This year at Stuyvesant, 72 percent are Asian and less than 4 percent are black or Hispanic.

Melissa Potter, a spokeswoman for the NAACP Legal Defense and Educational Fund, one of the groups that filed the complaint with the United States Department of Education in September, said that though some of the city’s poorest Asian immigrants had found their way into these schools, many were still being left out, for the same reason that poor blacks and Hispanics were: they do not have access to the grueling, expensive and time-consuming test preparation for the exam. The complaint argued that other factors, like school grades, teacher recommendations and personal experience should also be taken into account.

City education officials, as well as Mayor Michael R. Bloomberg, have rejected the idea that the one-test entry system should be rethought. “You pass the test,” the mayor said last month, “you get the highest score, you get into the school — no matter what your ethnicity, no matter what your economic background is.”

The city began offering a free test-prep program several years ago for black and Hispanic students, but after a legal challenge, other ethnic groups were granted the same access to the course. Today, 43 percent of the students in the program are Asian.]

This article documents a familiar pattern in the US and Canada. Even when poor whites, blacks, and hispanics are given opportunities for greater education, it is the poor Asian who are most willing to seize these opportunities.

Anonymous said...

So, we have seen that population growth in itself is neutral regarding impact to changes in level of inequality. The more interesting question is whether immigration impacts changes in level of income growth.

Noah Smith has an interesting break down of the effects of immigration between ~1970-~2008 on rising inequality.

These posts taken together show that immigration has actually increased inequality for Americans slightly. They also show how income growth was affected. Latin American migration has hurt Americans by slightly lowering the stagnant income growth for less educated Americans. But US policies actually limiting immigration of high skilled workers has raised incomes for higher skilled positions in the US. In other words, on the one hand, the US education system and culture fails to produce enough high-skilled labor. On the other hand, the US artificially limits high skilled foreign workers access to US jobs. Combined, the effect is that supply of high skilled workers are then left lower than demand despite their free availability, thus raising the cost of high skill labor. And, of course, you see this reflected in pay growth in SF Bay, NY, or Washington. California has a very high Gini because its policies prefer high paid service industry jobs--which are dominated by Eurasians--to good paying blue collar but dirty jobs and also because the state has massive numbers of Mexican immigrants.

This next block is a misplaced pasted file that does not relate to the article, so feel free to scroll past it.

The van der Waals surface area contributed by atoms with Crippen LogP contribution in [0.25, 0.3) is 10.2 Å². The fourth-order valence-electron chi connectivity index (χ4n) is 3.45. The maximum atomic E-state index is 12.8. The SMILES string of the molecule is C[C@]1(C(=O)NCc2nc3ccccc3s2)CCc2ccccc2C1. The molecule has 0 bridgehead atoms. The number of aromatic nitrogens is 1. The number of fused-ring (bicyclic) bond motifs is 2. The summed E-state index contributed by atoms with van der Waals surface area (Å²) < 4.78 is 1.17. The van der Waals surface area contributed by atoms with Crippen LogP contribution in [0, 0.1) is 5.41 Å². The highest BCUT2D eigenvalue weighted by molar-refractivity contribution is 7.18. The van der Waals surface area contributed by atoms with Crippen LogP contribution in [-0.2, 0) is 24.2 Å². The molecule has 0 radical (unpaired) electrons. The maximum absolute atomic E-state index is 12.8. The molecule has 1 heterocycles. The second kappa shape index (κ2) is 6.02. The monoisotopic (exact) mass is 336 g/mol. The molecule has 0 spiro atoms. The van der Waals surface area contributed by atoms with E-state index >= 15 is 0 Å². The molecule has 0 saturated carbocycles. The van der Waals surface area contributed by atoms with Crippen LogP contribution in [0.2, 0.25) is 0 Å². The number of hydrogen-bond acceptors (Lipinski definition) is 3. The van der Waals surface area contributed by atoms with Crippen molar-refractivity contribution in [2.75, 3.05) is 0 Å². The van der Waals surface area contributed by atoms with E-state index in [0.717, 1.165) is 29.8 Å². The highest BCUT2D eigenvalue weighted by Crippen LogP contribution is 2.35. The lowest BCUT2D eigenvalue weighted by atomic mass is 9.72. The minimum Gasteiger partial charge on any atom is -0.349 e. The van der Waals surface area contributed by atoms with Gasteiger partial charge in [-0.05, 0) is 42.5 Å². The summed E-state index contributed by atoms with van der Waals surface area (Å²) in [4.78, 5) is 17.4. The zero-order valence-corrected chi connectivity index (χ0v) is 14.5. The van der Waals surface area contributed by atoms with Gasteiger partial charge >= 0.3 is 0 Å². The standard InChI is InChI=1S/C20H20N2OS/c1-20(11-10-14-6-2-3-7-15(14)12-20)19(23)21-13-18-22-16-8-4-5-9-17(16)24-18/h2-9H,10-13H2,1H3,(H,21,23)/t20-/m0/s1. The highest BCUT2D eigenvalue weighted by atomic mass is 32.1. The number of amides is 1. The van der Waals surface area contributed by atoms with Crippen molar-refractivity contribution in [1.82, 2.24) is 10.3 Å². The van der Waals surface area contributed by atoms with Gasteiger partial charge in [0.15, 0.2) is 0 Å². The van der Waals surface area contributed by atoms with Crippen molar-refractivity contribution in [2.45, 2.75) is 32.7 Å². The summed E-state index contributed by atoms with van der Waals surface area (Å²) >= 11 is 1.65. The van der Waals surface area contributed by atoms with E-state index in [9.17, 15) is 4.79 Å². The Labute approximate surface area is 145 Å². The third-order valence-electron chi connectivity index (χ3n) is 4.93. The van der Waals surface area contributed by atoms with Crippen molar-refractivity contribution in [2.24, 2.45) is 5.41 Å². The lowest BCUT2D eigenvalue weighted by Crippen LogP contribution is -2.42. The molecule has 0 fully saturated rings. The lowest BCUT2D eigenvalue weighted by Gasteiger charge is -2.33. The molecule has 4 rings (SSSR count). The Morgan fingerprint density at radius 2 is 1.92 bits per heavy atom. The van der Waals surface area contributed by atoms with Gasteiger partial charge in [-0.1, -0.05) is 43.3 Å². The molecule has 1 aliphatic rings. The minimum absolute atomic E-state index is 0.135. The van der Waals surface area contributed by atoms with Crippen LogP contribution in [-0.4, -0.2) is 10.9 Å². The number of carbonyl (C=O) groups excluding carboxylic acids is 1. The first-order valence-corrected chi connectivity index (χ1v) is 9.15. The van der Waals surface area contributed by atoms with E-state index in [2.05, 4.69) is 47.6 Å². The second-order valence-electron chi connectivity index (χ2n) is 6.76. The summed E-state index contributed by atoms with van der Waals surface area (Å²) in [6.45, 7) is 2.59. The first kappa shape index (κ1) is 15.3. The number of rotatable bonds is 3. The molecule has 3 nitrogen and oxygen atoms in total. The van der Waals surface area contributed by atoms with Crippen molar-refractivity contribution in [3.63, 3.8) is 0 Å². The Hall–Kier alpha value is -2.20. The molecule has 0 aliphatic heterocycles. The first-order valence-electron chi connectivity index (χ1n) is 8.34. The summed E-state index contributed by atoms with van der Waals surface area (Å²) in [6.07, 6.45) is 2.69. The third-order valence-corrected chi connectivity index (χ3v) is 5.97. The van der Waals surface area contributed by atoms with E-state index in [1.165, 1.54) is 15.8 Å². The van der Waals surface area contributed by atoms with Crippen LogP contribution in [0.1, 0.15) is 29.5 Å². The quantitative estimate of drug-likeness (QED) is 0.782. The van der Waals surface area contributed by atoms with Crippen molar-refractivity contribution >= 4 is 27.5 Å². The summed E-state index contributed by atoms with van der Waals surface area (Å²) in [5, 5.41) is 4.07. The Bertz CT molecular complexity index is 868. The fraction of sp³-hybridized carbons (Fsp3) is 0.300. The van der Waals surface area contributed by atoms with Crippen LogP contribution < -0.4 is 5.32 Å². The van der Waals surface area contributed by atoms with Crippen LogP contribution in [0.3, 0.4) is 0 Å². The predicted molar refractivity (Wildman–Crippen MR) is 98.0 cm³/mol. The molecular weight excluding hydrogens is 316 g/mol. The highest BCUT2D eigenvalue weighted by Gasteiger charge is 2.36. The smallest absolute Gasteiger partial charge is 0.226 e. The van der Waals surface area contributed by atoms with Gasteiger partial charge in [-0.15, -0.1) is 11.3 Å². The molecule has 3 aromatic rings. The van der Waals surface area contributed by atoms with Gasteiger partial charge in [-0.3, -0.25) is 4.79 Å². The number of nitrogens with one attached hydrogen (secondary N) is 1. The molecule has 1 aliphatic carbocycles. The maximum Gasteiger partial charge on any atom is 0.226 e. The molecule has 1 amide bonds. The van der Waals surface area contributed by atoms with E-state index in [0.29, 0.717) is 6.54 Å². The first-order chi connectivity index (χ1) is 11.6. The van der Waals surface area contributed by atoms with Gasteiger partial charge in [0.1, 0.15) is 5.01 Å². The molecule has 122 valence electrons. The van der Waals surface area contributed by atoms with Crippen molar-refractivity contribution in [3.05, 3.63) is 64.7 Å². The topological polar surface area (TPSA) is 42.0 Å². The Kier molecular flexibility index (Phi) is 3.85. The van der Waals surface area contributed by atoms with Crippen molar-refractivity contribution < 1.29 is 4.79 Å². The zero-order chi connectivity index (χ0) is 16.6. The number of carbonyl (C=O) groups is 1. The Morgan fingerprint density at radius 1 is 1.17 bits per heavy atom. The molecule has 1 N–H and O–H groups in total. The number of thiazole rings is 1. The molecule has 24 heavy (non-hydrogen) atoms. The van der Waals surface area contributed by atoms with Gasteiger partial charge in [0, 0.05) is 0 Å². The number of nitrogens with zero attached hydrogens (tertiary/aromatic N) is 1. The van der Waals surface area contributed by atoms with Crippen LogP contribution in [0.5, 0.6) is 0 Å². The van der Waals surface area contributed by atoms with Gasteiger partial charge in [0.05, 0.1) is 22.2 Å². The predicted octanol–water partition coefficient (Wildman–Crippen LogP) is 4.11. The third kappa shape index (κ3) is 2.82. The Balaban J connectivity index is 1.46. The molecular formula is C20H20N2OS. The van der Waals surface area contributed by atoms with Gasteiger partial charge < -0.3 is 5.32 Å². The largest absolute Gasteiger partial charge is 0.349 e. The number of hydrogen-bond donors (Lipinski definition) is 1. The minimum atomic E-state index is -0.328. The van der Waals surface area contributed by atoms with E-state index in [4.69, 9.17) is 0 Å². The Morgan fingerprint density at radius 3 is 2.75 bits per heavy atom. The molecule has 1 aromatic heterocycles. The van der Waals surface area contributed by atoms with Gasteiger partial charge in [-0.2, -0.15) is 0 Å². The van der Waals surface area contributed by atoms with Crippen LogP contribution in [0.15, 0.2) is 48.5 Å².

But the future of US immigration looks to see profound changes.

US now sees greater immigration from Asia than from Latin America. Is this good for America?

Anonymous said...

Charles Murray wondering how the Republicans could have lost the Asian vote so decisively writes:

[Politically, a college education is a wash [in comparing whites and Asians]—in the General Social Survey, almost identical proportions of college graduates identify themselves as liberals and conservatives. But Asians are also richer, more often in conservative-skewed professions, equally married, and less often divorced than non-Latino whites—all indicators that normally identify disproportionately conservative voters...